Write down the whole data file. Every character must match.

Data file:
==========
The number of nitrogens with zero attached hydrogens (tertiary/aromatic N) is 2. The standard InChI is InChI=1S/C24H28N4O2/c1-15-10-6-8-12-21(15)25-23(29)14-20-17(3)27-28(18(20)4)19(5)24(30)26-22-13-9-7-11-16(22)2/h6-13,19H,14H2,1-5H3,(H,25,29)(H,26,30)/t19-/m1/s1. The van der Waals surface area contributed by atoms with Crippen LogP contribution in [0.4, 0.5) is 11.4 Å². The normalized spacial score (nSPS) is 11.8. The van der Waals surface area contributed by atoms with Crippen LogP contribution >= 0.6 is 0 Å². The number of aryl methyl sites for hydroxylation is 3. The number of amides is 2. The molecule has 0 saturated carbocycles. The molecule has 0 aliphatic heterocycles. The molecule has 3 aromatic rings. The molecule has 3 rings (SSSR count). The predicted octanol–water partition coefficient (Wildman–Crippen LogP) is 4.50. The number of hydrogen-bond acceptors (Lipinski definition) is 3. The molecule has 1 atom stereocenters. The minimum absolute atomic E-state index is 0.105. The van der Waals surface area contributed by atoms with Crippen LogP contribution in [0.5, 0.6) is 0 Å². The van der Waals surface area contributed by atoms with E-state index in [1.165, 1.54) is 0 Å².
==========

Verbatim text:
The number of nitrogens with zero attached hydrogens (tertiary/aromatic N) is 2. The standard InChI is InChI=1S/C24H28N4O2/c1-15-10-6-8-12-21(15)25-23(29)14-20-17(3)27-28(18(20)4)19(5)24(30)26-22-13-9-7-11-16(22)2/h6-13,19H,14H2,1-5H3,(H,25,29)(H,26,30)/t19-/m1/s1. The van der Waals surface area contributed by atoms with Crippen LogP contribution in [0.4, 0.5) is 11.4 Å². The normalized spacial score (nSPS) is 11.8. The van der Waals surface area contributed by atoms with Crippen LogP contribution >= 0.6 is 0 Å². The number of aryl methyl sites for hydroxylation is 3. The number of amides is 2. The molecule has 0 saturated carbocycles. The molecule has 0 aliphatic heterocycles. The molecule has 3 aromatic rings. The molecule has 3 rings (SSSR count). The predicted octanol–water partition coefficient (Wildman–Crippen LogP) is 4.50. The number of hydrogen-bond acceptors (Lipinski definition) is 3. The molecule has 1 atom stereocenters. The minimum absolute atomic E-state index is 0.105. The van der Waals surface area contributed by atoms with Crippen LogP contribution in [0.5, 0.6) is 0 Å². The van der Waals surface area contributed by atoms with E-state index in [1.165, 1.54) is 0 Å².